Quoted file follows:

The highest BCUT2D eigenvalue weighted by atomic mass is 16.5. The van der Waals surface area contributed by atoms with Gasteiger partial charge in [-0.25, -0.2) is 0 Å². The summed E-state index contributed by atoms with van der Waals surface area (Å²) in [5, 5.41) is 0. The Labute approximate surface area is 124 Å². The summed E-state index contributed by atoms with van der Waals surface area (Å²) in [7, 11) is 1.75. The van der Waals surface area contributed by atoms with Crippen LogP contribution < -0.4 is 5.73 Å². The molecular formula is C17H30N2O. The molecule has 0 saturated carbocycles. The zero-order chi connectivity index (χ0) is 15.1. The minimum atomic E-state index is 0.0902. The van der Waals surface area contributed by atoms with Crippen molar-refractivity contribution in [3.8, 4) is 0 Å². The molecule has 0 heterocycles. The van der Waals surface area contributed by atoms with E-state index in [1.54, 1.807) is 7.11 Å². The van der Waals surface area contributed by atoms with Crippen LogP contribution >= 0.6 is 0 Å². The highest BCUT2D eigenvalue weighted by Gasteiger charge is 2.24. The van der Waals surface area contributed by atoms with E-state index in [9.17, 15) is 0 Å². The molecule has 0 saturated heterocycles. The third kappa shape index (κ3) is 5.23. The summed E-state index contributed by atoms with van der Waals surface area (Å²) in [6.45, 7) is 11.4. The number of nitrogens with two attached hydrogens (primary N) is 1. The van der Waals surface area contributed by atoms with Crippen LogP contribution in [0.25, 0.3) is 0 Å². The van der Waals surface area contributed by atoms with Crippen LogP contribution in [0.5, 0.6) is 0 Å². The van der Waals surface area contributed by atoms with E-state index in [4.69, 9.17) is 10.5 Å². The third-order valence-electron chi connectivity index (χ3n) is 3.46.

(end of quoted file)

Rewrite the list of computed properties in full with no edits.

The highest BCUT2D eigenvalue weighted by atomic mass is 16.5. The van der Waals surface area contributed by atoms with Gasteiger partial charge in [-0.25, -0.2) is 0 Å². The summed E-state index contributed by atoms with van der Waals surface area (Å²) in [5, 5.41) is 0. The Labute approximate surface area is 124 Å². The summed E-state index contributed by atoms with van der Waals surface area (Å²) in [7, 11) is 1.75. The van der Waals surface area contributed by atoms with Crippen LogP contribution < -0.4 is 5.73 Å². The molecular formula is C17H30N2O. The molecule has 0 saturated carbocycles. The zero-order chi connectivity index (χ0) is 15.1. The minimum atomic E-state index is 0.0902. The van der Waals surface area contributed by atoms with Crippen molar-refractivity contribution in [3.8, 4) is 0 Å². The molecule has 0 heterocycles. The van der Waals surface area contributed by atoms with E-state index in [1.54, 1.807) is 7.11 Å². The van der Waals surface area contributed by atoms with Crippen LogP contribution >= 0.6 is 0 Å². The highest BCUT2D eigenvalue weighted by Gasteiger charge is 2.24. The van der Waals surface area contributed by atoms with E-state index in [9.17, 15) is 0 Å². The molecule has 0 saturated heterocycles. The third kappa shape index (κ3) is 5.23. The summed E-state index contributed by atoms with van der Waals surface area (Å²) in [6.45, 7) is 11.4. The number of nitrogens with two attached hydrogens (primary N) is 1. The van der Waals surface area contributed by atoms with Crippen LogP contribution in [0.25, 0.3) is 0 Å². The van der Waals surface area contributed by atoms with Crippen LogP contribution in [0.5, 0.6) is 0 Å². The van der Waals surface area contributed by atoms with E-state index in [4.69, 9.17) is 10.5 Å². The third-order valence-electron chi connectivity index (χ3n) is 3.46.